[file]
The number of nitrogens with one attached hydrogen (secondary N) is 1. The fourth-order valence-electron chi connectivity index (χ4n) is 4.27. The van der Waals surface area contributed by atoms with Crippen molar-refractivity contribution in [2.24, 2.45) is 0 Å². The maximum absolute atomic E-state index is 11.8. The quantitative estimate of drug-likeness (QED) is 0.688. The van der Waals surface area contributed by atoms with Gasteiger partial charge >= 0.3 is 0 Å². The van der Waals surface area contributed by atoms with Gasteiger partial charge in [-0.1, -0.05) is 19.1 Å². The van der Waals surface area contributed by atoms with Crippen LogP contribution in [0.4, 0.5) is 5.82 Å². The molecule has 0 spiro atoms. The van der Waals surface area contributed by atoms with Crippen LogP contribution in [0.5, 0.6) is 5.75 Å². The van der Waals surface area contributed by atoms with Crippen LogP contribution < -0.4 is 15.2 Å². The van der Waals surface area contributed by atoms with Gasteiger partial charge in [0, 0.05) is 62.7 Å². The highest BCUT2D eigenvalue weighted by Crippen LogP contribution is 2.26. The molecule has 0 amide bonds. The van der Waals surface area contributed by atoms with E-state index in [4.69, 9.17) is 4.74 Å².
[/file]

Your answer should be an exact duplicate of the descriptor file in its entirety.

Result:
The number of nitrogens with one attached hydrogen (secondary N) is 1. The fourth-order valence-electron chi connectivity index (χ4n) is 4.27. The van der Waals surface area contributed by atoms with Crippen molar-refractivity contribution in [2.24, 2.45) is 0 Å². The maximum absolute atomic E-state index is 11.8. The quantitative estimate of drug-likeness (QED) is 0.688. The van der Waals surface area contributed by atoms with Gasteiger partial charge >= 0.3 is 0 Å². The van der Waals surface area contributed by atoms with Gasteiger partial charge in [-0.1, -0.05) is 19.1 Å². The van der Waals surface area contributed by atoms with Crippen LogP contribution in [0.4, 0.5) is 5.82 Å². The molecule has 0 spiro atoms. The van der Waals surface area contributed by atoms with Crippen LogP contribution in [0.5, 0.6) is 5.75 Å². The van der Waals surface area contributed by atoms with Crippen LogP contribution < -0.4 is 15.2 Å². The van der Waals surface area contributed by atoms with Gasteiger partial charge in [0, 0.05) is 62.7 Å². The highest BCUT2D eigenvalue weighted by Crippen LogP contribution is 2.26. The molecule has 0 amide bonds. The van der Waals surface area contributed by atoms with E-state index in [4.69, 9.17) is 4.74 Å².